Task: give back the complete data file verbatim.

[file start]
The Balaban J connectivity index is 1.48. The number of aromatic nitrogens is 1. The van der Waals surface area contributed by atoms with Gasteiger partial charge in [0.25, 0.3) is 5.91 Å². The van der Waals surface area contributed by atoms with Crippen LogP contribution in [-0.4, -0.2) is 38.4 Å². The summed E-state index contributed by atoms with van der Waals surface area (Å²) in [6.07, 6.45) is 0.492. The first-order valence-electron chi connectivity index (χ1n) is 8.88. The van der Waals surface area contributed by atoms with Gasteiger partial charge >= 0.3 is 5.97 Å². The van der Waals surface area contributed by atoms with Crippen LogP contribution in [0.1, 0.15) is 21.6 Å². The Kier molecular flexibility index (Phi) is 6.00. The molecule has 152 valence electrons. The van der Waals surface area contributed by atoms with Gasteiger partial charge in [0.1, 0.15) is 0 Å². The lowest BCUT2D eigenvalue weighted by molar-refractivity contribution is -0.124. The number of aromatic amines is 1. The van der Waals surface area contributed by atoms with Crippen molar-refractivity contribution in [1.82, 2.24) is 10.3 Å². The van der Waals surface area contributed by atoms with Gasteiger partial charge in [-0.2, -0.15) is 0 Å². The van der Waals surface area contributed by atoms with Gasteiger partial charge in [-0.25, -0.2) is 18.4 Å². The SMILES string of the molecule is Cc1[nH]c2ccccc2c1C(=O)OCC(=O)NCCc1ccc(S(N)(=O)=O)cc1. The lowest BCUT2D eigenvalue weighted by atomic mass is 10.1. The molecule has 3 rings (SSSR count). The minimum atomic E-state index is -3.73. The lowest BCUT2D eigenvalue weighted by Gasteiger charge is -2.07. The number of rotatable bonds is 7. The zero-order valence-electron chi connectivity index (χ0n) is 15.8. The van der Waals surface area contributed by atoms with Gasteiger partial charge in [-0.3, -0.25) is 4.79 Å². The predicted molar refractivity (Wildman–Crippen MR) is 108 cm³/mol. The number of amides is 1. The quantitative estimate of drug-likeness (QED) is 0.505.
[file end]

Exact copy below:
The Balaban J connectivity index is 1.48. The number of aromatic nitrogens is 1. The van der Waals surface area contributed by atoms with Gasteiger partial charge in [0.25, 0.3) is 5.91 Å². The van der Waals surface area contributed by atoms with Crippen LogP contribution in [-0.4, -0.2) is 38.4 Å². The summed E-state index contributed by atoms with van der Waals surface area (Å²) in [6.07, 6.45) is 0.492. The first-order valence-electron chi connectivity index (χ1n) is 8.88. The van der Waals surface area contributed by atoms with Gasteiger partial charge >= 0.3 is 5.97 Å². The van der Waals surface area contributed by atoms with Crippen LogP contribution in [0.1, 0.15) is 21.6 Å². The Kier molecular flexibility index (Phi) is 6.00. The molecule has 152 valence electrons. The van der Waals surface area contributed by atoms with Gasteiger partial charge in [0.1, 0.15) is 0 Å². The lowest BCUT2D eigenvalue weighted by molar-refractivity contribution is -0.124. The number of aromatic amines is 1. The van der Waals surface area contributed by atoms with Crippen molar-refractivity contribution in [1.82, 2.24) is 10.3 Å². The van der Waals surface area contributed by atoms with Gasteiger partial charge in [-0.2, -0.15) is 0 Å². The van der Waals surface area contributed by atoms with Gasteiger partial charge in [-0.25, -0.2) is 18.4 Å². The SMILES string of the molecule is Cc1[nH]c2ccccc2c1C(=O)OCC(=O)NCCc1ccc(S(N)(=O)=O)cc1. The lowest BCUT2D eigenvalue weighted by atomic mass is 10.1. The molecule has 3 rings (SSSR count). The minimum atomic E-state index is -3.73. The lowest BCUT2D eigenvalue weighted by Gasteiger charge is -2.07. The number of rotatable bonds is 7. The zero-order valence-electron chi connectivity index (χ0n) is 15.8. The van der Waals surface area contributed by atoms with Gasteiger partial charge in [-0.3, -0.25) is 4.79 Å². The predicted molar refractivity (Wildman–Crippen MR) is 108 cm³/mol. The number of amides is 1. The quantitative estimate of drug-likeness (QED) is 0.505.